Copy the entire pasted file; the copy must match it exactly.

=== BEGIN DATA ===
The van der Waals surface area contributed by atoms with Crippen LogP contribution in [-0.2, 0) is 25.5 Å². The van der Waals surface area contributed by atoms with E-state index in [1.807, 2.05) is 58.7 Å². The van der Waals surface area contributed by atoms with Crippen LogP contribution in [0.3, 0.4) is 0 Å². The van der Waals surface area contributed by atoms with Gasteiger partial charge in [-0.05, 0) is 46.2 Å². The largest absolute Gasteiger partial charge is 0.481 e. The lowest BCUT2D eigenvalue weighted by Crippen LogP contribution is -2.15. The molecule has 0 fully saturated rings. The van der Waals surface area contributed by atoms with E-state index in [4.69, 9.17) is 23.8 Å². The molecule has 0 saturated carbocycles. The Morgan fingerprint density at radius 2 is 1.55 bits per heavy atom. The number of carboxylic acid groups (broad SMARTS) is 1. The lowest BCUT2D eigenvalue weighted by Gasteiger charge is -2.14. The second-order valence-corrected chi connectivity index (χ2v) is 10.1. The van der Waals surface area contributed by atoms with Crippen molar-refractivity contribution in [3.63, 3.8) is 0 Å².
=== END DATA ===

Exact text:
The van der Waals surface area contributed by atoms with Crippen LogP contribution in [-0.2, 0) is 25.5 Å². The van der Waals surface area contributed by atoms with E-state index in [1.807, 2.05) is 58.7 Å². The van der Waals surface area contributed by atoms with Crippen LogP contribution in [0.3, 0.4) is 0 Å². The van der Waals surface area contributed by atoms with Gasteiger partial charge in [-0.05, 0) is 46.2 Å². The largest absolute Gasteiger partial charge is 0.481 e. The lowest BCUT2D eigenvalue weighted by Crippen LogP contribution is -2.15. The molecule has 0 fully saturated rings. The van der Waals surface area contributed by atoms with E-state index in [4.69, 9.17) is 23.8 Å². The molecule has 0 saturated carbocycles. The Morgan fingerprint density at radius 2 is 1.55 bits per heavy atom. The number of carboxylic acid groups (broad SMARTS) is 1. The lowest BCUT2D eigenvalue weighted by Gasteiger charge is -2.14. The second-order valence-corrected chi connectivity index (χ2v) is 10.1. The van der Waals surface area contributed by atoms with Crippen molar-refractivity contribution in [3.63, 3.8) is 0 Å².